Health Heart



Information component Page 4 Spine Chart – Indicator 19
Subject category / domain(s) How long we live and what we die of
Indicator name (* Indicator title in health profile) Smoking attributable mortality (“Deaths from smoking”)
PHO with lead responsibility ERPHO
Date of PHO dataset creation 20th December 2006
Indicator definition Deaths attributable to smoking, directly age standardised rate, 35 years +, 2003-5, persons.
Geography England, GOR, Local Authority: Counties, County Districts, Metropolitan County Districts, Unitary Authorities, London Boroughs
Timeliness Annual updates Available from erpho
Rationale:What this indicator purports to measure Rate of deaths that can be attributed to smoking in persons over 35
Rationale:Public Health Importance Smoking still accounts for between 1 in 6 and 1 in 10 of all deaths in England, and accounts for about half of the inequality in death rates between spearhead and non-spearhead areas. It remains the biggest single cause of preventable mortality and morbidity in the world.
Rationale: Purpose behind the inclusion of the indicator To encourage smoking preventionTo focus action on tackling smoking related disease and to help prioritise actions to tackle health inequalitiesTo promote better measurement of smoking prevalenceSmoking related deaths is a powerful proxy measure of overall health and predictor of health care demand.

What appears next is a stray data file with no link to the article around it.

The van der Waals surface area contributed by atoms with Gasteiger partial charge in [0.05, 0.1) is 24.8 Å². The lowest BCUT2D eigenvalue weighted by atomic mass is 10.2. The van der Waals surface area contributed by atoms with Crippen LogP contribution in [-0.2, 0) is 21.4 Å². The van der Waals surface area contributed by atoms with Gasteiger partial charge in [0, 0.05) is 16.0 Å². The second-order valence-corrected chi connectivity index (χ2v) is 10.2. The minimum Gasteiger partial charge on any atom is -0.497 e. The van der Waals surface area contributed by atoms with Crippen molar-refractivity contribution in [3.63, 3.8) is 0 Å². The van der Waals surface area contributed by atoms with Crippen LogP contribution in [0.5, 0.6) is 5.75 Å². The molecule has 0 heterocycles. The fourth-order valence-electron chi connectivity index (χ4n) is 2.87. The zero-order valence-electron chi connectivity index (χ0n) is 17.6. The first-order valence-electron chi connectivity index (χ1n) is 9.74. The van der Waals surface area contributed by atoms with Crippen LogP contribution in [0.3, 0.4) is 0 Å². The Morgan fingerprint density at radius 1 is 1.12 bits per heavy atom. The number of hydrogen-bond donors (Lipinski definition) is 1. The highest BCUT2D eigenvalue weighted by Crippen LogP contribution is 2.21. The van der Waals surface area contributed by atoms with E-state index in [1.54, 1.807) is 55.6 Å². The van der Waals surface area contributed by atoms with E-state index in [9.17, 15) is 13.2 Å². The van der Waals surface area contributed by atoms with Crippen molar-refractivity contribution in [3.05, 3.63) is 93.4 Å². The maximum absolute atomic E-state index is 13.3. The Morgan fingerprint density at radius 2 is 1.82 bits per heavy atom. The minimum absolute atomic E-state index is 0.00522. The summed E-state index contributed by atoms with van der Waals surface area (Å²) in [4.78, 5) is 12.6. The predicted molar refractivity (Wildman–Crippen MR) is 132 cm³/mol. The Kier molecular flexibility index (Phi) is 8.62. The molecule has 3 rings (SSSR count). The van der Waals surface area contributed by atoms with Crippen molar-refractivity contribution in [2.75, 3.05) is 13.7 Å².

Rationale:Policy relevance Smoking KillsChoosing HealthSmokefree England
Interpretation: What a high / low level of indicator value means High smoking attributable death rates are indicative of poor population health and high smoking rates. A zero rate is unachievable but lower rates than the best in England are seen in California and Scandinavian countries.
Interpretation: Potential for error due to type of measurement method The method relies on the use of estimates of the contribution of smoking to a range of causes of death derived from the American Cancer Prevention Society II study. It presumes a degree of generalisability of these estimates, and does not take into account any degree of uncertainty so the estimates will be over precise.
Interpretation: Potential for error due to bias and confounding We used the England smoking prevalence rates because the model required not just estimates of current smoking but ex-smoking and non-smoking as well. These figures are not available at local authority level. The method will tend to overestimate smoking related deaths in low prevalence areas and underestimate in high prevalence areas.